In front of a packed courtroom Friday morning, an 18-year-old sexual abuse survivor told a Hennepin County judge how her former ice skating coach groomed her, stalked her and repeatedly assaulted her when she was a child.

Interest in the case was so high that the judge, in a rare move, allowed the courtroom doors to remain open so that more than a dozen of the survivor’s supporters could listen to the proceeding.

“… Tom turned my dreams into a nightmare,” the survivor said before her abuser’s sentencing. “He robbed years of my childhood, and I’ll never get those years back.”

Thomas J. Incantalupo, 48, of St. Louis Park, was going to prison for his crimes, but the judge had to decide between a request by his attorneys for 12 years in prison and prosecutors’ request for 27 years.

Incantalupo cried and offered apologies to the court, the skating community and his victim and her family — in that order.

“They ring hollow,” Hennepin County District Judge Peter Cahill said of Incantalupo’s apologies, handing down a 24-year-prison sentence that prompted an audible group sigh of relief.

The survivor’s supporters, which included skating coaches, other students’ parents and one of Incantalupo’s former students, filled both sides of the courtroom.

In a front row sat Incantalupo’s wife, a male supporter and a female former student who told him, “Love you.”

The judge said Incantalupo’s remorse was from the “overwhelming” evidence against him. Cahill also noted a reference in an unspecified court document in which Incantalupo apparently characterized the abuse as an “affair.”

Assistant Hennepin County Attorney Erin Lutz noted earlier in Friday’s sentencing that Incantalupo had “stylized” the abuse as an “extramarital affair.”

“This is not cheating on your wife,” Cahill said. “This is a crime against a child.”

Incantalupo pleaded guilty in June to one count each of first- and third-degree criminal sexual conduct. He admitted taking the girl to a hotel twice and abusing her. She said in court Friday that he had abused her more frequently.

“He has earned every minute of a 27-year-sentence,” Lutz said.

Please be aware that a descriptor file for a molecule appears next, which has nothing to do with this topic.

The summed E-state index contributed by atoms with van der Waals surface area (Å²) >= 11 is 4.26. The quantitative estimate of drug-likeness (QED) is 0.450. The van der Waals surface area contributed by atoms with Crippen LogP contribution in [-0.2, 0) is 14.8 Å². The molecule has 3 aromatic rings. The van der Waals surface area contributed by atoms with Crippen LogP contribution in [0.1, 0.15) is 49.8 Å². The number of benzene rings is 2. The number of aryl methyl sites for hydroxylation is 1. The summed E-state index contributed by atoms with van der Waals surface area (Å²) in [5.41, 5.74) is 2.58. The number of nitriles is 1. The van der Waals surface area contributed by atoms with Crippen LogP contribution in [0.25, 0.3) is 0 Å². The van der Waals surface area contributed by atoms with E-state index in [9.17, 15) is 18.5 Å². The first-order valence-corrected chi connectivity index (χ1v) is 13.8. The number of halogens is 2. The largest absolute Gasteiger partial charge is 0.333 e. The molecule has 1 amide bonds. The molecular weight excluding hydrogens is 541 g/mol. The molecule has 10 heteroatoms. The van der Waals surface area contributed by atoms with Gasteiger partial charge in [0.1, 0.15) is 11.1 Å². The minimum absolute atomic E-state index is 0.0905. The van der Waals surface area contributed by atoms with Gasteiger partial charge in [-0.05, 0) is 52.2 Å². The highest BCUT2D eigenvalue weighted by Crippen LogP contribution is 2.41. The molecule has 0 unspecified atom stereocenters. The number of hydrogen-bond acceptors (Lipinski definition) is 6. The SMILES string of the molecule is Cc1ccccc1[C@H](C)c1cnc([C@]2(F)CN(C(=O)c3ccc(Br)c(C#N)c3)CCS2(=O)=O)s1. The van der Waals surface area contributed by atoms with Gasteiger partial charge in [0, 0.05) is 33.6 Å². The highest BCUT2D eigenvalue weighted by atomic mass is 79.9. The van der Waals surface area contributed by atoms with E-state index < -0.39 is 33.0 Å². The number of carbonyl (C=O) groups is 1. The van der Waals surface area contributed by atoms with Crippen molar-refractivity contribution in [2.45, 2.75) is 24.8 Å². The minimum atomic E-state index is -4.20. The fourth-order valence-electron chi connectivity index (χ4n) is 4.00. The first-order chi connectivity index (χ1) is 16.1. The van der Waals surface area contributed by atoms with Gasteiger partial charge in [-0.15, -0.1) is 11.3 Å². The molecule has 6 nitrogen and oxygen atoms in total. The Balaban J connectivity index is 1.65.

Incantalupo, dressed in a dark-colored suit, came to court with two of the Twin Cities’ most experienced defense attorneys, Earl Gray and Paul Engh. Engh argued for 12 years, which is the minimum term Incantalupo agreed to in his guilty plea, but said “less would be appropriate.”

“In sex cases, the sentence has already occurred in many cases,” Engh said, adding that Incantalupo has lost his reputation because of media exposure. “He’s been abandoned in the community.”

Engh compared prosecutors’ and probation officers’ proposed sentences to terms given out in murder cases.

A tearful Incantalupo turned around from a podium and looked at the courtroom gallery, including the survivor and her parents, and apologized.

Cahill ordered him to return his gaze to the judge.

Incantalupo started coaching in 1990, was a master-rated freeskate coach and was a coach for Team USA in 2008 and 2010, according to a deleted page on the Eden Prairie Figure Skating Club website. His bio said he performed on multiple TV networks.

The former student supporting Incantalupo blew kisses to him as deputies led him out of the courtroom with his hands handcuffed behind his back.

The survivor told the court that she began training with Incantalupo when she was 9, that the abuse began in 2015 when she was 14 and that she had looked up to him as a father figure.

The fact that so many people in the sport “loved” Incantalupo made speaking up more difficult, she said.

“Even before Tom sexually assaulted me, he started crossing my boundaries and invading my privacy,” she said. “He would take my phone and look through my messages. He was harassing me about social media. He would yell at me until I cried.”

Incantalupo emotionally and sexually abused her, she said, isolating her from her friends and family.

He stalked her, posing as a teenage boy on social media in order to spread hurtful rumors about her to her classmates.

She began cutting herself and planned ways to kill herself until she found out that Incantalupo was messaging her younger brother, who also took lessons from him.

“I couldn’t leave my little brother behind,” she said, “because he had never failed me.”

The family’s attorney, Sarah Klein, the first known sexual abuse survivor of former USA Gymnastics national team doctor Larry Nassar, held a news conference afterward calling for reform in the U.S. Figure Skating organization.

“Today our client and her family demonstrated tremendous courage,” Klein said. “Throughout the world of figure skating, children are still at risk.”

The organization needs to tell parents when coaches are banned for sexual misconduct, she said.

U.S. Figure Skating has a “long and shameful history” of putting money, medals and coaches’ reputations above children’s safety, Klein said, adding that the organization should be investigated to determine whether anyone knew about Incantalupo.

He is not being investigated for abusing others, Klein said, but she believes he has more victims.

U.S. Figure Skating declined to address Klein’s statements but issued a written statement saying Incantalupo’s actions were “heinous.”

“U.S. Figure Skating stands with and supports the skater who bravely came forward after years of abuse by Thomas Incantalupo,” the statement said. “By sharing the disturbing details of his grooming process and resulting sexual abuse, her voice and strength have put Incantalupo behind bars for his abhorrent crimes and provided other athletes and families the warning signs of grooming and abuse.”

The organization asked anyone who has been abused or suspects abuse to report it to the U.S. Center for Safe Sport, police or U.S. Figure Skating.

Klein said her client plans to take civil action against U.S. Figure Skating.